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Integrated Scheduling of Production and Distribution Operations


  • Zhi-Long Chen

    () (Department of Decision and Information Technologies, Robert H. Smith School of Business, University of Maryland, College Park, Maryland 20742-1815)

  • George L. Vairaktarakis

    () (Department of Operations, Weatherhead School of Management, Case Western Reserve University, Cleveland, Ohio 44106-7235)


Motivated by applications in the computer and food catering service industries, we study an integrated scheduling model of production and distribution operations. In this model, a set of jobs (i.e., customer orders) are first processed in a processing facility (e.g., manufacturing plant or service center) and then delivered to the customers directly without intermediate inventory. The problem is to find a joint schedule of production and distribution such that an objective function that takes into account both customer service level and total distribution cost is optimized. Customer service level is measured by a function of the times when the jobs are delivered to the customers. The distribution cost of a delivery shipment consists of a fixed charge and a variable cost proportional to the total distance of the route taken by the shipment. We study two classes of problems under this integrated scheduling model. In the first class of problems, customer service is measured by the average time when the jobs are delivered to the customers; in the second class, customer service is measured by the maximum time when the jobs are delivered to the customers. Two machine configurations in the processing facility---single machine and parallel machine---are considered. For each of the problems studied, we provide an efficient exact algorithm, or a proof of intractability accompanied by a heuristic algorithm with worst-case and asymptotic performance analysis. Computational experiments demonstrate that the heuristics developed are capable of generating near-optimal solutions. We also investigate the possible benefit of using the proposed integrated model relative to a sequential model where production and distribution operations are scheduled sequentially and separately. Computational tests show that in many cases a significant benefit can be achieved by integration.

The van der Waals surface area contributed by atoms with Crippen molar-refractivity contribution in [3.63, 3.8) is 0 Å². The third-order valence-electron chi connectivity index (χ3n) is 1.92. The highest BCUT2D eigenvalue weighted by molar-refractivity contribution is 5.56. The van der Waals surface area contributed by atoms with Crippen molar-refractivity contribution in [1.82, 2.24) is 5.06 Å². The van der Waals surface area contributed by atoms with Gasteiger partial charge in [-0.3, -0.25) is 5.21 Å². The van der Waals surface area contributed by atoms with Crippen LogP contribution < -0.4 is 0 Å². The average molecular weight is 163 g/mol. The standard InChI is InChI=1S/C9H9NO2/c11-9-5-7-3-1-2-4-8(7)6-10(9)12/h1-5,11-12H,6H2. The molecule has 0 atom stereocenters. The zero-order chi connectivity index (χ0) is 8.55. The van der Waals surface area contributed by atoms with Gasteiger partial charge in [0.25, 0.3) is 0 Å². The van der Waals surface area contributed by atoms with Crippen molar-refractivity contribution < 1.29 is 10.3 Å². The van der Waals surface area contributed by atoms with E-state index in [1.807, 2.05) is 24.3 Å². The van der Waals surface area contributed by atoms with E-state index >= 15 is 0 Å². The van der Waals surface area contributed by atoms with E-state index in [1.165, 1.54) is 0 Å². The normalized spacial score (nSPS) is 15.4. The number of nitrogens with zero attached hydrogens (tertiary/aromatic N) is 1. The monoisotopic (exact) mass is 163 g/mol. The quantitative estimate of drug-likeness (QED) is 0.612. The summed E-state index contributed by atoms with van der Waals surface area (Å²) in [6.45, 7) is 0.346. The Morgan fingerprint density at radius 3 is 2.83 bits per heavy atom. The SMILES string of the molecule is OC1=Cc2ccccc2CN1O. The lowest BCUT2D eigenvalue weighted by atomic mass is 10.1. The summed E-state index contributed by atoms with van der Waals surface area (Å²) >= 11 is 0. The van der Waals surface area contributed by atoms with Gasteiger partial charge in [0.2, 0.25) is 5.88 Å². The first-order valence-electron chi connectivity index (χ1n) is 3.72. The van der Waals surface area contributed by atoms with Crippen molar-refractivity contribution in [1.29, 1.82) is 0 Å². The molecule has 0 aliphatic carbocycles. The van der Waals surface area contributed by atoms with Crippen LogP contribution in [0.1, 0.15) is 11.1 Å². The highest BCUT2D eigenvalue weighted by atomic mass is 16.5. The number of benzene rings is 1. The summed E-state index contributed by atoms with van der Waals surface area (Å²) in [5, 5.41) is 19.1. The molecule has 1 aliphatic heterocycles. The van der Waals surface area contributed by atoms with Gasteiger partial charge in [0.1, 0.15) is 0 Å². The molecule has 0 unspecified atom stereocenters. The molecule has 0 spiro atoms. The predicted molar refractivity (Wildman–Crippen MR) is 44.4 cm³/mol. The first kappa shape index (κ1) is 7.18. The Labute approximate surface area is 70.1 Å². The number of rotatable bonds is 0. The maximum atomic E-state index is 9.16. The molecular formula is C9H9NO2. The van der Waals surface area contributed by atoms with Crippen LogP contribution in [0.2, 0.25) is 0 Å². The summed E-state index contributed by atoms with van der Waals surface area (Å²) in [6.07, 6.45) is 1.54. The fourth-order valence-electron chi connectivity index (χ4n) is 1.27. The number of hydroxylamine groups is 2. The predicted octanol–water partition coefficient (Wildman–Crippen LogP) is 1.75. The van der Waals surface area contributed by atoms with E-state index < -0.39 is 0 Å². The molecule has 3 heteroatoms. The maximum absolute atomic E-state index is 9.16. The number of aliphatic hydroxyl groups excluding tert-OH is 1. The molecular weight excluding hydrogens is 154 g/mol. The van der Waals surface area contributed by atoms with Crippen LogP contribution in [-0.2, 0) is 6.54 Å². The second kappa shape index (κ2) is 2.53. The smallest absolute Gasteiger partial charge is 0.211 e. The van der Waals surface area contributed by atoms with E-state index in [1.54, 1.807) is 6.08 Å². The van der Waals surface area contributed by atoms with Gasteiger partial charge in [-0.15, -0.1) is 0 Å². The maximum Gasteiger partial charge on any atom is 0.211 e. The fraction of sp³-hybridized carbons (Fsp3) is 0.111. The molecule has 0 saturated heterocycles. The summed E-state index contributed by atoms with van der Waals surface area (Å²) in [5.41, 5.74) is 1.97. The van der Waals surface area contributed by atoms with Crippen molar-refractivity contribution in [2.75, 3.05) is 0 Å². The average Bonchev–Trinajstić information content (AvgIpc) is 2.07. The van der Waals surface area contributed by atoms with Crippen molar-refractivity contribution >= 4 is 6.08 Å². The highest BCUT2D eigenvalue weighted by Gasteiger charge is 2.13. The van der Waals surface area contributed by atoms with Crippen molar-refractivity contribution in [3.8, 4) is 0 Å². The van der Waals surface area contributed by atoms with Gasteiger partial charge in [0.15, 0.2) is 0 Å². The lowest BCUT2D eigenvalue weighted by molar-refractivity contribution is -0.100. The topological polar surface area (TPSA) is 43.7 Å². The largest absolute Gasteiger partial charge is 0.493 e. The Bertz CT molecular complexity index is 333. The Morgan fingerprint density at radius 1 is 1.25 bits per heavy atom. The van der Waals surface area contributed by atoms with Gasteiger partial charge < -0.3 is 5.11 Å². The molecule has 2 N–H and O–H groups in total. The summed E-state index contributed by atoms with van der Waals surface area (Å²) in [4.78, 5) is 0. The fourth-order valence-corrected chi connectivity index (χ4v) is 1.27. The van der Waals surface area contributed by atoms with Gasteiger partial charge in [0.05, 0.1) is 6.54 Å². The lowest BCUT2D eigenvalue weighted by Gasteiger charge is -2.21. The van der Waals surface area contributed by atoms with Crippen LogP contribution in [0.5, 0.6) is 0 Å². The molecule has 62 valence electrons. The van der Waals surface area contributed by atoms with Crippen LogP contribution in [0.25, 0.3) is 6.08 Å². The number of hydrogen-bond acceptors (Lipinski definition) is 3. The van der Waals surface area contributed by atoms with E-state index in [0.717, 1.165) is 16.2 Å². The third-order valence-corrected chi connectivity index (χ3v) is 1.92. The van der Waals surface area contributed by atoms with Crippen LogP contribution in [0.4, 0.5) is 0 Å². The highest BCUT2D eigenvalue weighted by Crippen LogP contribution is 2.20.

Suggested Citation

  • Zhi-Long Chen & George L. Vairaktarakis, 2005. "Integrated Scheduling of Production and Distribution Operations," Management Science, INFORMS, vol. 51(4), pages 614-628, April.
  • Handle: RePEc:inm:ormnsc:v:51:y:2005:i:4:p:614-628

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    References listed on IDEAS

    1. Herrmann, Jeffrey W. & Lee, Chung-Yee, 1993. "On scheduling to minimize earliness-tardiness and batch delivery costs with a common due date," European Journal of Operational Research, Elsevier, vol. 70(3), pages 272-288, November.
    2. Chen, Zhi-Long, 1996. "Scheduling and common due date assignment with earliness-tardiness penalties and batch delivery costs," European Journal of Operational Research, Elsevier, vol. 93(1), pages 49-60, August.
    3. Li, Chung-Lun & Vairaktarakis, George & Lee, Chung-Yee, 2005. "Machine scheduling with deliveries to multiple customer locations," European Journal of Operational Research, Elsevier, vol. 164(1), pages 39-51, July.
    4. Cheng, T. C. Edwin & Gordon, Valery S. & Kovalyov, Mikhail Y., 1996. "Single machine scheduling with batch deliveries," European Journal of Operational Research, Elsevier, vol. 94(2), pages 277-283, October.
    5. Chandra, Pankaj & Fisher, Marshall L., 1994. "Coordination of production and distribution planning," European Journal of Operational Research, Elsevier, vol. 72(3), pages 503-517, February.
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